Originally Posted by FilmKing2000
That was a little nuance that Johnson put in because he wrote the part specifically for Gordon-Levitt (who's a huge Francophile in real life). It was definitely a bigger nod to the actor than the character, but I also thought it worked as a nice little touch to the character and the idea that even though he had some sense of hope and aspiration for his future, it was inevitable that his lifestyle would drift him farther down into drugs and murder. The idea that he had did in fact of dreams for something and even the fact that Older Joe told him to give up and "focus on Mandarin instead" definitely added sympathy to the character as well as more weight to the whole correlation between choices and fate that the film delves into. It's actually one of the reasons I thought the diner scene worked so well...the idea that if your older self told you to not do or consider something you felt so strongly about, would you take the risk anyways?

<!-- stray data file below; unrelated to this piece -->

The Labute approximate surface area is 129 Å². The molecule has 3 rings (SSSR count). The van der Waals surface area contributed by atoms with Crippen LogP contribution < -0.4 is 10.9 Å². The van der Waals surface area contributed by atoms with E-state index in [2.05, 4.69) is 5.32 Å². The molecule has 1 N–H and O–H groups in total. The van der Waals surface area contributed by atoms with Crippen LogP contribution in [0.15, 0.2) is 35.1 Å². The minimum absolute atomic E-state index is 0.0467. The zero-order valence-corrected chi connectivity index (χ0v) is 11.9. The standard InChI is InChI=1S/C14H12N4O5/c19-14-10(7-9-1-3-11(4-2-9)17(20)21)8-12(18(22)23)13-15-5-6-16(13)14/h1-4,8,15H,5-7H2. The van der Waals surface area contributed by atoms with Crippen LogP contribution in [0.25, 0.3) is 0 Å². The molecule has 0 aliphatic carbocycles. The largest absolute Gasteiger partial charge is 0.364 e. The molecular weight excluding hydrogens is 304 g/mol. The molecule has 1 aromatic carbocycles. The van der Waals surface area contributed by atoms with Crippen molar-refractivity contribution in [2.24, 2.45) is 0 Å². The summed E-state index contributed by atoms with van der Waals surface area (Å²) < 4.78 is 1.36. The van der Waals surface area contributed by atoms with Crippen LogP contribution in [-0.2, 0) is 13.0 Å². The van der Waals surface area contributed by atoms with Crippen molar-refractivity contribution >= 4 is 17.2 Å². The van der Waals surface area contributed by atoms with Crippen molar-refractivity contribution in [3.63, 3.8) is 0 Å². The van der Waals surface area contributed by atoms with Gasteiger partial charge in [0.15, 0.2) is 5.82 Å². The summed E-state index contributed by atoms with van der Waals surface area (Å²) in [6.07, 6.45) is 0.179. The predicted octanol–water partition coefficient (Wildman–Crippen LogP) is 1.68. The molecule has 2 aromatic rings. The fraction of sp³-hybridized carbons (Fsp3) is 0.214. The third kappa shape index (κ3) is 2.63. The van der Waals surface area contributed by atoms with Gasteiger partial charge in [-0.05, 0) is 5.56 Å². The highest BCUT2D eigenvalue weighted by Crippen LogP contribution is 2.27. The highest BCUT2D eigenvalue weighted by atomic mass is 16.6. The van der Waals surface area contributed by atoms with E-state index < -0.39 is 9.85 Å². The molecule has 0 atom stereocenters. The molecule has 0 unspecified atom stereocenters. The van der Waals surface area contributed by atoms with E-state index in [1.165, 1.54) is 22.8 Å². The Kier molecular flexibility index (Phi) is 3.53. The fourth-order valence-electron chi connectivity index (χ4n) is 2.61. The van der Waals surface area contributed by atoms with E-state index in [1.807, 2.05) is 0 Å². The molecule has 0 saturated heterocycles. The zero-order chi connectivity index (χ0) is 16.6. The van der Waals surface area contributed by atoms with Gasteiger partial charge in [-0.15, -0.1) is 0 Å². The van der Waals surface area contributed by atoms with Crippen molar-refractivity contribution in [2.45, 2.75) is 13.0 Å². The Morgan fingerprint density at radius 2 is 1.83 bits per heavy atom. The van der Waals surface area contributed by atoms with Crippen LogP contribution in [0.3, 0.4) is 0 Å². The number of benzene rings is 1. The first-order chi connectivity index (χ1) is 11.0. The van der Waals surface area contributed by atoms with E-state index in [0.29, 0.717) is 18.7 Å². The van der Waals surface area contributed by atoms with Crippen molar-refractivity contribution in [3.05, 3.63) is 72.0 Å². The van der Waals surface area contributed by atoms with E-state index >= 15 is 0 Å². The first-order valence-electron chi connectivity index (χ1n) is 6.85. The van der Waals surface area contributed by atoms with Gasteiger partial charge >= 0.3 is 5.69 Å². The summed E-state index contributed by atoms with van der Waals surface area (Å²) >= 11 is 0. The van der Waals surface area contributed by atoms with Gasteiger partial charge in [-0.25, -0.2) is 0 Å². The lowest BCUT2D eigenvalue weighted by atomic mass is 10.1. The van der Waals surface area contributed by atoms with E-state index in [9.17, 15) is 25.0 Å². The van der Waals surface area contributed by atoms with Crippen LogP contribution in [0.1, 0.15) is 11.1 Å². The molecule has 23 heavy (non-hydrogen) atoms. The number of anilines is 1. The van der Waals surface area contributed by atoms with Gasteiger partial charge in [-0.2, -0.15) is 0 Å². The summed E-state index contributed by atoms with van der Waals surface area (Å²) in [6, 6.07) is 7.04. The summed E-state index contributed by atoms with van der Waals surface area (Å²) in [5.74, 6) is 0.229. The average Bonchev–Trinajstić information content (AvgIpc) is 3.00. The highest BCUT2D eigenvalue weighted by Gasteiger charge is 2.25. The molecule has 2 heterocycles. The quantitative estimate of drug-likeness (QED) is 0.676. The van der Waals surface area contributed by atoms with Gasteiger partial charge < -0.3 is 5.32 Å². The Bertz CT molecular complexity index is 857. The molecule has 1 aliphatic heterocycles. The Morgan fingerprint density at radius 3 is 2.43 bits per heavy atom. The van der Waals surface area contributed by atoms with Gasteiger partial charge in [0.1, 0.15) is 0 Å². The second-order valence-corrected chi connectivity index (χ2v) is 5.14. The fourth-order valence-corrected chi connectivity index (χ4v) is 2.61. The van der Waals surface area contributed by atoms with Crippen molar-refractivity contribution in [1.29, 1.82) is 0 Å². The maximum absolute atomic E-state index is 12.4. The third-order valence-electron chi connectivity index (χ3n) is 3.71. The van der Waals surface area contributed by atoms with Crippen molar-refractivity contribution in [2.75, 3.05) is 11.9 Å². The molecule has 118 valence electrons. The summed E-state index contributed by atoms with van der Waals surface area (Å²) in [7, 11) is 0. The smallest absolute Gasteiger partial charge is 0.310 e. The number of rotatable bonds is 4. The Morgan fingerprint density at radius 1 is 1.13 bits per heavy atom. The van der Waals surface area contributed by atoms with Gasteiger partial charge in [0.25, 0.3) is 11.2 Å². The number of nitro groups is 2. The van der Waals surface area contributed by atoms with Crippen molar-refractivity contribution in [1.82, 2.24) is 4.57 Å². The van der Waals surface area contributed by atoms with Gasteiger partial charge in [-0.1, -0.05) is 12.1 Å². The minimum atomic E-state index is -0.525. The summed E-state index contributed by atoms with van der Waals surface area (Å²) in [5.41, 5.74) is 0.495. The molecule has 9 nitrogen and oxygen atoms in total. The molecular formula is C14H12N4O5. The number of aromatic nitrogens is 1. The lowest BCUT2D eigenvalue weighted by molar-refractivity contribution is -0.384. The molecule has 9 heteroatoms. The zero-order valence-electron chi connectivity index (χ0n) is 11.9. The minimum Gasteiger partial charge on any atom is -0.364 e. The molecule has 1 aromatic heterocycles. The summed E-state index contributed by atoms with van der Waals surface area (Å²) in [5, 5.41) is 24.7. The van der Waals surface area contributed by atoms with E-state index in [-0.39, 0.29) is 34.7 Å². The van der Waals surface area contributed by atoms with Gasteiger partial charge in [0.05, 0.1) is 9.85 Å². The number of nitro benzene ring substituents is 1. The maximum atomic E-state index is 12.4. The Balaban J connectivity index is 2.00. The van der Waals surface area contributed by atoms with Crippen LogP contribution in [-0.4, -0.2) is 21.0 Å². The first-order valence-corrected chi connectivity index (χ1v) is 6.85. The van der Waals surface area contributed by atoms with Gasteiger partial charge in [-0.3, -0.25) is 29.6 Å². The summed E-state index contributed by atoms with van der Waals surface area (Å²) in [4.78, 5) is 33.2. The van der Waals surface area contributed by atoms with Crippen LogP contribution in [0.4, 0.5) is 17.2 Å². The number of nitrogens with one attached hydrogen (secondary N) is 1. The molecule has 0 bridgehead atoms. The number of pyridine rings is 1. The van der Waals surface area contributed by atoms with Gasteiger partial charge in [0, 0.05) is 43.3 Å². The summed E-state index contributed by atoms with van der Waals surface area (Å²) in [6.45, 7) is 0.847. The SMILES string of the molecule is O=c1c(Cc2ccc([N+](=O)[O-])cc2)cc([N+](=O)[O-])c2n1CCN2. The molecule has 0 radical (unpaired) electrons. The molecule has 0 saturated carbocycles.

What risk? The risk of learning French instead of Mandarin? I don't see much conflict there, so there's little risk involved from where I'm standing. Old Joe even says he never regretted learning French, even though he never needed it from what we're shown. And it appears that he did learn Mandarin anyways. I don't see any risk, especially because Young Joe was learning this language (from what you say) because of a nod to the actor playing him.